Value: 1.0

David H. 21 November 2012

Dinner with two courses was £310 which included 2 bottles house champagne for which they charged £132 + service [£152]. Told the head waiter that Square Meals had listed the champagne at £50 per bottle and would he adjust the bill. He said he wasn't interested and wouldn't make any adjustment. We were appalled by this attitude and the overall indifference of the manager…The food was very. poor value and very disappointing and many of the dishes had a supplementary charge over and above the extremely expensive price for the set menu. No a la carte menu .

Food & Drink: 4.0

Service: 3.0

Atmosphere: 3.0

Value: 3.0

The Cheese platinum reviewer 13 November 2012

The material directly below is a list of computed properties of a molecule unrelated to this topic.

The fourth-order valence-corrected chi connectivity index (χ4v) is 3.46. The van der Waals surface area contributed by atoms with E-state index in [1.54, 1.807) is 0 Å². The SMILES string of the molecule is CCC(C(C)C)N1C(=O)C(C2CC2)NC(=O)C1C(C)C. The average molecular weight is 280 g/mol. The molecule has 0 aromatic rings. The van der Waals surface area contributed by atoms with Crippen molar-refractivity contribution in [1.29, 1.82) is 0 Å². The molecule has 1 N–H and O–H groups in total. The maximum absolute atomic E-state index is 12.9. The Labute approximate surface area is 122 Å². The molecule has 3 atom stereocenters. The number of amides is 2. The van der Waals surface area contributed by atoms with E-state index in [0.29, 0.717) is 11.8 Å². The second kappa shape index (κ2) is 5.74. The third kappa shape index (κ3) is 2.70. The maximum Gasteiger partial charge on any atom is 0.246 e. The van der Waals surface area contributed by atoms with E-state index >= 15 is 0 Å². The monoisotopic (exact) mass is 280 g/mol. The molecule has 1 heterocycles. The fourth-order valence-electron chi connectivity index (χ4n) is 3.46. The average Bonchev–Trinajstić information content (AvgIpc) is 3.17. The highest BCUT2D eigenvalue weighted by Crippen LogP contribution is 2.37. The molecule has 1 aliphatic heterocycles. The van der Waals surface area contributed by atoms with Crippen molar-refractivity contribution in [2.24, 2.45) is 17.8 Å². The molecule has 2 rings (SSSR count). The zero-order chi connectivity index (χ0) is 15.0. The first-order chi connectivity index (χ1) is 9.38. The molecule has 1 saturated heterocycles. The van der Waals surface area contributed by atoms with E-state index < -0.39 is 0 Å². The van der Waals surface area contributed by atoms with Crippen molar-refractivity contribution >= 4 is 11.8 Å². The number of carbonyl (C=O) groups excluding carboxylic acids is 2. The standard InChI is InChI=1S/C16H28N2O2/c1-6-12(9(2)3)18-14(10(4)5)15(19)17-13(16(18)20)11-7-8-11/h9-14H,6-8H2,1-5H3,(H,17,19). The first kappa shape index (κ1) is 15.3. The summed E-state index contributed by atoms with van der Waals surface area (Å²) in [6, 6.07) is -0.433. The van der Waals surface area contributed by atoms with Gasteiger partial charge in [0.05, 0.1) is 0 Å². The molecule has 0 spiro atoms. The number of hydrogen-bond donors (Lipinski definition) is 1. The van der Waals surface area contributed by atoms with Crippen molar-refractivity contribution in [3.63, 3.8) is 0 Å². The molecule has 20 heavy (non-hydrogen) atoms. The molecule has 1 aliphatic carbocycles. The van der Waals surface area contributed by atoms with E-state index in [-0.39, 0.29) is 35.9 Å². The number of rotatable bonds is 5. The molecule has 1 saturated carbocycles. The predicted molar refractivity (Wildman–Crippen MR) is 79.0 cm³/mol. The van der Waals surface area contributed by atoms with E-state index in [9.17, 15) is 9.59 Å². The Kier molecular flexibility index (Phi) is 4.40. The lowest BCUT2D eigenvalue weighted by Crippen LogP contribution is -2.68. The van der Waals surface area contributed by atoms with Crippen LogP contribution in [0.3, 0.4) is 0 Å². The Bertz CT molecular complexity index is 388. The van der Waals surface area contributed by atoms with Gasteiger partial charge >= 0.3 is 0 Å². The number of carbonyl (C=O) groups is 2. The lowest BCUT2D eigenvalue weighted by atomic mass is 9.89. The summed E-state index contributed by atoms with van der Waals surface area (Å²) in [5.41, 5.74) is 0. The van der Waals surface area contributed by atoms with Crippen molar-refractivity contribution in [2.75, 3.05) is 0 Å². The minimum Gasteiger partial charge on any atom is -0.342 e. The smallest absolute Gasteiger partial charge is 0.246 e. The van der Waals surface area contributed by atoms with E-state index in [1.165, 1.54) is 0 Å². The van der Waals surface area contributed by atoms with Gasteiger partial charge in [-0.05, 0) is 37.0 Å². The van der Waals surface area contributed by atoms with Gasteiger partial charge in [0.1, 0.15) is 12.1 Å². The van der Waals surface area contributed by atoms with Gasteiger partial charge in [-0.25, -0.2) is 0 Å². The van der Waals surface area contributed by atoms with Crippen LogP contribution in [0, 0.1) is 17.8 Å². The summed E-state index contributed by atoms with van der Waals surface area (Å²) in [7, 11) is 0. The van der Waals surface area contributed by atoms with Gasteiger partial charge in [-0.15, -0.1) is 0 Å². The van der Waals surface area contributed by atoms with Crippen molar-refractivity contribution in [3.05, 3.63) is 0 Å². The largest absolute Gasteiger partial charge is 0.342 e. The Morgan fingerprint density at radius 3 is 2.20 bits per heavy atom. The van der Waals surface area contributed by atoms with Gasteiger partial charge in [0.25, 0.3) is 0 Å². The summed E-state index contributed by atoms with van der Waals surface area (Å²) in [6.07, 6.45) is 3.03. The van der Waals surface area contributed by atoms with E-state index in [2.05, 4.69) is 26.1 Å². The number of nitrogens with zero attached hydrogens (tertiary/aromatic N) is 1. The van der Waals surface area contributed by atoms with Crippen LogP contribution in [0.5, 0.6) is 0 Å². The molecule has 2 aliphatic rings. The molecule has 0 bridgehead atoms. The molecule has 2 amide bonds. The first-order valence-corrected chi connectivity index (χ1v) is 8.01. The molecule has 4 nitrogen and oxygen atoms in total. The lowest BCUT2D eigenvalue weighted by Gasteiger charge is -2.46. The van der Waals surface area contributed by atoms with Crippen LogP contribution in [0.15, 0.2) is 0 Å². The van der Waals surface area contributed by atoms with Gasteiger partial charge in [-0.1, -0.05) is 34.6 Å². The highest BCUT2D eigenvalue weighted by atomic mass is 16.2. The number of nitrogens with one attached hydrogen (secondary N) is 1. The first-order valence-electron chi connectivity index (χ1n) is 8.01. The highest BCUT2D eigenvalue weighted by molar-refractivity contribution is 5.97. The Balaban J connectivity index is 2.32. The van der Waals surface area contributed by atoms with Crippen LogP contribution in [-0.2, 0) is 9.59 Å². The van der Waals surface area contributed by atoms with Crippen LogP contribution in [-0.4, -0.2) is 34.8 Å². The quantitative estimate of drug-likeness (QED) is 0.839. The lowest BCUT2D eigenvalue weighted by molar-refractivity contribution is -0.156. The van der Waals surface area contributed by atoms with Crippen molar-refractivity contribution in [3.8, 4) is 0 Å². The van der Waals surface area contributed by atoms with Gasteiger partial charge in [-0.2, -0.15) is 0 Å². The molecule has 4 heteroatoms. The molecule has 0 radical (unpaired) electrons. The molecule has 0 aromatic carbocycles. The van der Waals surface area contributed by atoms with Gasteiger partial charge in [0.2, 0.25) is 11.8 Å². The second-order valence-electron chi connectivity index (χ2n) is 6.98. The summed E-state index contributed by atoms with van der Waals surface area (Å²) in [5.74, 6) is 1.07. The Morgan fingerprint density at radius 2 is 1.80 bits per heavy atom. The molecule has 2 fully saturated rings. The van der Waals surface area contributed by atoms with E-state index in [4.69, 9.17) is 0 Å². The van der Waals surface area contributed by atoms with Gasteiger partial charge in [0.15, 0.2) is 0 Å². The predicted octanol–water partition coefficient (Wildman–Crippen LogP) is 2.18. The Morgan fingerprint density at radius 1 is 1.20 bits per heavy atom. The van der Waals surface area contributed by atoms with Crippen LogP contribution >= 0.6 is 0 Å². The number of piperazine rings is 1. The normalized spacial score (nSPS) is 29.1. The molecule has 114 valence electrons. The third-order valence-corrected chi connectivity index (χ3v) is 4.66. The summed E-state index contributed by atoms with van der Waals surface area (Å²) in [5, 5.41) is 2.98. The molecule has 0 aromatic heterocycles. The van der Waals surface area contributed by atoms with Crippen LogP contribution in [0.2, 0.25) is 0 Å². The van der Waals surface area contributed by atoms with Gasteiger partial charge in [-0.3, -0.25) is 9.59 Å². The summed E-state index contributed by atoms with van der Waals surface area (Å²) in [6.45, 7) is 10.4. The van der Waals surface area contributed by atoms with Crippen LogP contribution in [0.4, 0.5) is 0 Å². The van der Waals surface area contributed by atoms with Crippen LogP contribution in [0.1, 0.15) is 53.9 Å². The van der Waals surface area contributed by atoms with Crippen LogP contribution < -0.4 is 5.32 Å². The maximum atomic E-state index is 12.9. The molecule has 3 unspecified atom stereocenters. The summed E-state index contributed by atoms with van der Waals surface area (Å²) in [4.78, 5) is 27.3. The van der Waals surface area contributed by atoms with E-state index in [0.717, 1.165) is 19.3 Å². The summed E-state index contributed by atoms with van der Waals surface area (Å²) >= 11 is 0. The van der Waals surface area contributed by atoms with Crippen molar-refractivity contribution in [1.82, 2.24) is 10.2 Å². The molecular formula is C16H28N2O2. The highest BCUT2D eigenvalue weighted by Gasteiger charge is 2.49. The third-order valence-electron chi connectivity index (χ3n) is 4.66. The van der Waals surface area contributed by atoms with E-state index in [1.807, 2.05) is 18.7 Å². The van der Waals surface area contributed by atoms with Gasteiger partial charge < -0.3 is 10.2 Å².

Pasta can strike me as incongruous in a dolled-up setting, what with its humble roots and emphasis on provenance over pomp. But given spectacular reviews, we gave Zafferano a whirl when wandering through sunny Belgravia one Friday evening. We rang ahead and were told that only space in the bar was available, which suited us fine. (The main-restaurant embargo struck me as odd when we arrived though, as several tables remained untouched right up until the end of the night). When offered a glass of champagne – a standard upsell in these moneyed parts – I was too busy swooning over the waiters to protest. Each one was unnervingly dashing and sharply turned out – just the right side of flirtatious, utterly charming and almost exclusively Italian – thus coaxing me into a £20 splurge before my jacket was in the cloak room. The now-ubiquitous burrata is a regular on the menu, but you’d be wrong to yawn. (I’m pretty sure Locatelli was one of the first chefs to unveil this delicacy’s oozing, creamy loveliness to the nation, and for this reason I harbour a major crush on both man and cheese). Heavenly starters included an elegant, seasonal salad brimming with squeaky garden peas and teeny broad beans. This sweet medley was made all the more decadent when garnished with nutty, rich slivers of San Daniele ham, pilfered from my other half. The wheels fell off the service wagon when our second course arrived, as we were still sharing our starters. There was a bit of an awkward fumble when the waiter seemed to expect us to either gobble the remainder at speed or to simply welcome the dishes as the swiftest mains ever. As a result, I fear we may have rocketed from 0-£180 (including wine) in less than an hour. Fresh pasta with lamb ragú and pecorino was moreish and toothsome: a good, honest plateful of totally unfussy comfort and joy. So too was my arrabiata with its fat, tubular pasta, a peppy sauce and al dente bite. But chef or no chef, I’m guessing a seasoned Italian can whip up a pasta dough in two shakes of a lamb’s tail. Even if Zafferano’s olive oil is the most exquisite extra virgin from a single estate, and the San Marzano tomatoes are imported with the level of care usually reserved to vintage cars or diamonds, how do you conjure up a price structure where even the simplest pasta dish is nudging 20 good English pounds? Maybe prices are routine for the postcode, given it’s not uncommon to see punters at neighbouring ‘deli’ Ottolenghi dropping a ton on a picnic for four. But two courses for £36.50? Going the whole hog with four courses – your primi, secondi and all that business – will give you scant change from a £50 note. Cripes. There’s no respite when it comes to wine either: the list is vastly dominated by magnificent Italian grapes, and – if you’re a novice like me – you’ll be grateful for the steer when it comes to ordering something other than the Super Tuscans (because you've heard of them, which must make them good). Our Barolo was amazing, but the pricetag was massive. The décor is smart and ripe with explosive sprays of blooms, but each time I recalled the prohibitive cash assault awaiting us, it took the shine off somewhat. While I was wowed by Locanda Locatelli’s five-star service and finesse when I visited a couple of years ago, Zafferano seems to be masquerading as more of a neighbourhood restaurant (albeit to seriously upmarket locals). In all fairness, why shouldn’t it?! And is it reasonable for me to pooh-pooh a restaurant on the basis that it’s too pricey for me? Lovely though Zafferano is, I’d struggle to say that dinner here represents value, or that I can justify coming back. I realise Italian restaurants are ten-a-penny across London and that a beauty is a serious find, but it’s simply not in my budget and I can't really get my head around the numbers. Zucca’s a more realistic (and ulimately more satisfying) destination for shallower pockets, with fab food, wine and atmosphere at a fraction of the price.